Publishing an email address on a web page invites more spam. Protect your address by masking it from the email harvesters (spambots) used by spammers. This article tests 50 masking methods against 23 harvesters to see which methods work to stop spammers, and which do not.
A typical web page bar chart uses an image from a presentation or spreadsheet application. The network latency cost for the image is high, slowing down the web site. Instead, create bars using rows of Unicode block characters: █. The characters are much faster to download and they scale well as the font size is changed.
CSS defines only three bullet shapes: disc, circle, and square. To get custom bullets, web designers use small bullet images. The network latency cost for these images is high, slowing down the web site. Instead, avoid bullet images and use Unicode symbol characters as bullets. Unicode bullets require nothing extra to download and provide thousands of bullet shapes to choose from.
A typical web page color gradient uses a thin GIF or PNG image repeated for the width of the page. However, the network latency cost for the image is high, slowing down the site. Instead, skip the image and draw the gradient with a table and thin rows of varying background colors. The table is much faster to download and looks the same.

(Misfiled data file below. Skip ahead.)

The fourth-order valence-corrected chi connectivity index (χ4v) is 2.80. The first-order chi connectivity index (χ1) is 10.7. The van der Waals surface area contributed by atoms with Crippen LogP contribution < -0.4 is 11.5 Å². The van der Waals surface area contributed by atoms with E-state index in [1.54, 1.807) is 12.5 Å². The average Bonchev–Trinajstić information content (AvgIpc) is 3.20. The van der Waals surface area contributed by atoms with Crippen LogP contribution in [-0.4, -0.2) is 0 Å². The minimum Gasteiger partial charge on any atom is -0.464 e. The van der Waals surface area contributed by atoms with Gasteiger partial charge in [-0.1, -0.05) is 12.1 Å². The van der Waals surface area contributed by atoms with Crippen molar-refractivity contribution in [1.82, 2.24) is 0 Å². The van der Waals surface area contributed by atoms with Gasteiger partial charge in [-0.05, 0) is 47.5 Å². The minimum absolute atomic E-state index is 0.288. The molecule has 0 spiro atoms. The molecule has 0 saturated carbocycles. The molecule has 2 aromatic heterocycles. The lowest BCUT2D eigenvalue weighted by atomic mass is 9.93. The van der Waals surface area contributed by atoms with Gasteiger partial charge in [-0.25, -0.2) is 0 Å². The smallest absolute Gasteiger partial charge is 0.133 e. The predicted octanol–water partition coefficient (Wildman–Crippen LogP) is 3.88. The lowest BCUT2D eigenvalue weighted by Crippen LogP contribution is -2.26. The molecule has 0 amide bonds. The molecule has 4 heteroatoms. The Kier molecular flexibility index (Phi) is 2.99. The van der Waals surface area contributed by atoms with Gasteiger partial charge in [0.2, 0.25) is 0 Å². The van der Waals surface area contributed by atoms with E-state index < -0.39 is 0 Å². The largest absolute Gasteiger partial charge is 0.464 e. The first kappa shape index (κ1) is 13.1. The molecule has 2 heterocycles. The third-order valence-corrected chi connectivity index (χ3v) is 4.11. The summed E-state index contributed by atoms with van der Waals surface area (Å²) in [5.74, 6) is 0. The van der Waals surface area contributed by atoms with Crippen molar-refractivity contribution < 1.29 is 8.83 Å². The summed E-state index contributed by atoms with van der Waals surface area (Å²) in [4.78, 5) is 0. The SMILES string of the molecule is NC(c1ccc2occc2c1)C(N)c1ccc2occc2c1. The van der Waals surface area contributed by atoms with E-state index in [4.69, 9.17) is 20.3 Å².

Spammers use email harvesters (spambots) to scan the text of your web pages looking for email addresses. Protect those addresses by replacing the text address with an image or Flash animation that draws the email address. None of the harvesters tested in this article could read addresses drawn with images or Flash.
A plain email address on a web page is easily found by the email harvesters (spambots) used by spammers. To make it harder to find, split the address into pieces. Separate the pieces with HTML tags or spaces, insert the word “nospam”, replace the “@” with “at”, or put the pieces on separate lines or in separate table cells. The harvester tests reported in this article show that many of these methods work well to stop harvesters.
The email harvesters (spambots) used by spammers scan your web pages looking for email addresses to add to their spam mailing lists. Obfuscating an address obscures or scrambles its characters, making it harder for a harvester to recognize. The most common method replaces characters with their numeric ASCII character code equivalents. Browsers automatically unobfuscate the address so that site visitors can read it. While this is a popular method to protect an email address, the harvester tests reported in this article show that newer harvesters now recognize many of these addresses.